Back in September of 2016, prolific pulp horror author Guy N Smith handed out an exclusive chapbook entitled ‘The Haunting Of Pocklington’s Walk’ to all of those who attended that year’s annual fan convention.  Each one of these short chapbooks was hand signed by Smith on the inside of the cover page.

DLS Synopsis:
Charles and Celia Weale had gone to see the solicitor Mr Pottenbury about the house.  Number four, Pocklington’s Walk had been in Pottenbury’s family for generations.  But now it was time the old property was sold.  In fact, it hadn’t been lived in for quite a while and needed some repairs doing.  But once that was done, Pottenbury was sure it would make quite a lovely family home.

They were just wrapping up the sale when the Weale’s eight-year-old son, Ben, began playing up.  He’d started pointing at a picture of an old man sitting atop the solicitor’s desk.  And the boy seemed to have had quite a fright from the picture.  But a solicitor’s appointment was neither the time nor the place for an eight-year-old’s silly business.  So Charles had demanded Ben sit still and be done with it.

Shortly after the meeting the Weale family moved into the property.  But it wasn’t long before strange things started happening in their new home.  Strange noises that could be heard emanating from the cellar.  Before long Celia had decided there had been too many doors banging shut on their own and ornaments falling down for her liking.  There was definitely something decidedly wrong with Number Four Pocklington’s Walk…

DLS Review:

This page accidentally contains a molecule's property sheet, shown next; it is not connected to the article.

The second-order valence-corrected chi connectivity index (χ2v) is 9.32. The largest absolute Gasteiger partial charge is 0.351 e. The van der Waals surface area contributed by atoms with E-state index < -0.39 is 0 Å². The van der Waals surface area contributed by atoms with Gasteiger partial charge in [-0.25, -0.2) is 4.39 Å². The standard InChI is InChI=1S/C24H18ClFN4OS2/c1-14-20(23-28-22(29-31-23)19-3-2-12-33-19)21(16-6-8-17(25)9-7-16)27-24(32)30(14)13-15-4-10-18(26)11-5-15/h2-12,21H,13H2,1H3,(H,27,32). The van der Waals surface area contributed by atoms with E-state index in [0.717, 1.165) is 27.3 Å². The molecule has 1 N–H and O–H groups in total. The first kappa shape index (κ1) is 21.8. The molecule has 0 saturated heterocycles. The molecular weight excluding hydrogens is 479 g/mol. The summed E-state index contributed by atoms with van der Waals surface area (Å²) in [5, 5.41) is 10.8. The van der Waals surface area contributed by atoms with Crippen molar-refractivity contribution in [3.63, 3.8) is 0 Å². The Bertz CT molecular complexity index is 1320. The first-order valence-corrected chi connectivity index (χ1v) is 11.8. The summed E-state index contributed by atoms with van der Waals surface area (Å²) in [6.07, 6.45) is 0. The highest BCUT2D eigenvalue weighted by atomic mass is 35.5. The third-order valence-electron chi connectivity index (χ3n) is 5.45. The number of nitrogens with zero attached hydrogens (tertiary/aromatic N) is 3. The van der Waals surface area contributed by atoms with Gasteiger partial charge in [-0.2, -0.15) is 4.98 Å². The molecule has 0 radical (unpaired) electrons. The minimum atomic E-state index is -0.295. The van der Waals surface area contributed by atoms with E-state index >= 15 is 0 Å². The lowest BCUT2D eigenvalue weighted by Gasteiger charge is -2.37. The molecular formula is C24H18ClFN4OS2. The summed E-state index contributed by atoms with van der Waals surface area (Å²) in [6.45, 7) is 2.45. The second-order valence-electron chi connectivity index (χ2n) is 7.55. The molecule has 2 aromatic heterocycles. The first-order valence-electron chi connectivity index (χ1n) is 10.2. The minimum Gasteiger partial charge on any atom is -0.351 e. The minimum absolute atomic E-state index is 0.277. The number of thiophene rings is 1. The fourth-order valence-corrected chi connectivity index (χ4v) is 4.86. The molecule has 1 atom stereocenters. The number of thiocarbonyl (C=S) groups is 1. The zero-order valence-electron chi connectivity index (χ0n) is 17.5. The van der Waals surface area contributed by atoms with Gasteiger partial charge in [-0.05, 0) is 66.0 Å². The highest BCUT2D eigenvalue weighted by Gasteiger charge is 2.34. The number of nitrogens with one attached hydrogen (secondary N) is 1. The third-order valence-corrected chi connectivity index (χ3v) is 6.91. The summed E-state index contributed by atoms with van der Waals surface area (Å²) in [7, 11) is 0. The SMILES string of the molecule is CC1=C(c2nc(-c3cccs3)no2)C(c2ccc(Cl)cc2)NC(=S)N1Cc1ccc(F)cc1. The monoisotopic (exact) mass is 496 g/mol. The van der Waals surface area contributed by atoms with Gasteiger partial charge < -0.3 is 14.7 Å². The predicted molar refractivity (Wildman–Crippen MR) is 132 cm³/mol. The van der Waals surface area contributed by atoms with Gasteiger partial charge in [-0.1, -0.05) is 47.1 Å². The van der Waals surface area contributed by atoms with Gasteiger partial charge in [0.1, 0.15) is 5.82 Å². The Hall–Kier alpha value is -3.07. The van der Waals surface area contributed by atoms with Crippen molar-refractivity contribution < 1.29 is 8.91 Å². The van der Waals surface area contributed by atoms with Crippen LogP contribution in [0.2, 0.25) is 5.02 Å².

The main draw of this short tale is undoubtedly because its roots are within Guy’s own ancestry, a story that was related by his great-grandfather (Charles Weale) and then re-told by the succeeding generations.  Whether true or not, the tale is certainly a creepy one – and undoubtedly a story that has inspired the writer over his many years of writing.  In fact, prior to the publication of this chapbook, Guy had already penned a short based on this very story entitled ‘Pocklington’s Walk’ which later appeared in his ‘Horror Shorts - 2nd Collection’ (2001).

Due to the short page count, Smith spends very little time setting the scene or establishing the handful of characters before the strange goings on start happening in their new family home.  Surprisingly, even here Smith doesn’t spend much time with describing the odd happenings, preferring instead to zero in on the spectral vision that’s to follow.

Knowing that the story is supposedly true adds a whole further degree of ‘spooky unease’ to the tale.  Yeah, it’s textbook haunted house stuff.  All relatively run-of-the-mill as far as that goes.  But it’s the air of truthfulness to it, the fact that it’s a story that’s been passed down through the generations of this author’s family, that’s what makes it all work so well.

Finally, the old sepia photo on the front cover of the chapbook is of Guy’s great-grandfather - Charles Weale.  Again, it’s a nice personal touch that only further enhances the haunting charm of the piece.

The chapbook runs for a total of 8 pages.

© DLS Reviews


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